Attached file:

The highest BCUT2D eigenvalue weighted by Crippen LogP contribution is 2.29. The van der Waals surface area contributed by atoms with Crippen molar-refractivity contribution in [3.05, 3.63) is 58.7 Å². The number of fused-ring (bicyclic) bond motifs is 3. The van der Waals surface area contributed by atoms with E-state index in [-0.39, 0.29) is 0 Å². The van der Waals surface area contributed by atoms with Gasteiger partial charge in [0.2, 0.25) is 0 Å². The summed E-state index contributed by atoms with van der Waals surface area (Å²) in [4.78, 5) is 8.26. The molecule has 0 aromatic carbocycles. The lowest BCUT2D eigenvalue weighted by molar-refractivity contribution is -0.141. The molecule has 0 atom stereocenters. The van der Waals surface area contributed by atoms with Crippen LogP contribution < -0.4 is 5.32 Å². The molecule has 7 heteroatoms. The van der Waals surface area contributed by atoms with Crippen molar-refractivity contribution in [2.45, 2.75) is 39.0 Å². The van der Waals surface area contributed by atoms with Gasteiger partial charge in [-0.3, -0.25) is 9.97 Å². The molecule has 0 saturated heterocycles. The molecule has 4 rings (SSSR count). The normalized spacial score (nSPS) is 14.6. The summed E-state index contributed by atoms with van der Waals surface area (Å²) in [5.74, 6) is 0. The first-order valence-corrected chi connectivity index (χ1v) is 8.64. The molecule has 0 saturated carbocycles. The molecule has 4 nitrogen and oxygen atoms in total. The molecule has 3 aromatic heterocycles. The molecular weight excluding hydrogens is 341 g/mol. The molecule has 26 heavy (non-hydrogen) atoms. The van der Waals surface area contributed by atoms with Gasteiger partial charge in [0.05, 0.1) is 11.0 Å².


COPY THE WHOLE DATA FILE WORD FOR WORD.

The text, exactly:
The highest BCUT2D eigenvalue weighted by Crippen LogP contribution is 2.29. The van der Waals surface area contributed by atoms with Crippen molar-refractivity contribution in [3.05, 3.63) is 58.7 Å². The number of fused-ring (bicyclic) bond motifs is 3. The van der Waals surface area contributed by atoms with E-state index in [-0.39, 0.29) is 0 Å². The van der Waals surface area contributed by atoms with Gasteiger partial charge in [0.2, 0.25) is 0 Å². The summed E-state index contributed by atoms with van der Waals surface area (Å²) in [4.78, 5) is 8.26. The molecule has 0 aromatic carbocycles. The lowest BCUT2D eigenvalue weighted by molar-refractivity contribution is -0.141. The molecule has 0 atom stereocenters. The van der Waals surface area contributed by atoms with Crippen LogP contribution < -0.4 is 5.32 Å². The molecule has 7 heteroatoms. The van der Waals surface area contributed by atoms with Crippen molar-refractivity contribution in [2.45, 2.75) is 39.0 Å². The van der Waals surface area contributed by atoms with Gasteiger partial charge in [-0.3, -0.25) is 9.97 Å². The molecule has 0 saturated heterocycles. The molecule has 4 rings (SSSR count). The normalized spacial score (nSPS) is 14.6. The summed E-state index contributed by atoms with van der Waals surface area (Å²) in [5.74, 6) is 0. The first-order valence-corrected chi connectivity index (χ1v) is 8.64. The molecule has 0 saturated carbocycles. The molecule has 4 nitrogen and oxygen atoms in total. The molecule has 3 aromatic heterocycles. The molecular weight excluding hydrogens is 341 g/mol. The molecule has 26 heavy (non-hydrogen) atoms. The van der Waals surface area contributed by atoms with Gasteiger partial charge in [0.05, 0.1) is 11.0 Å².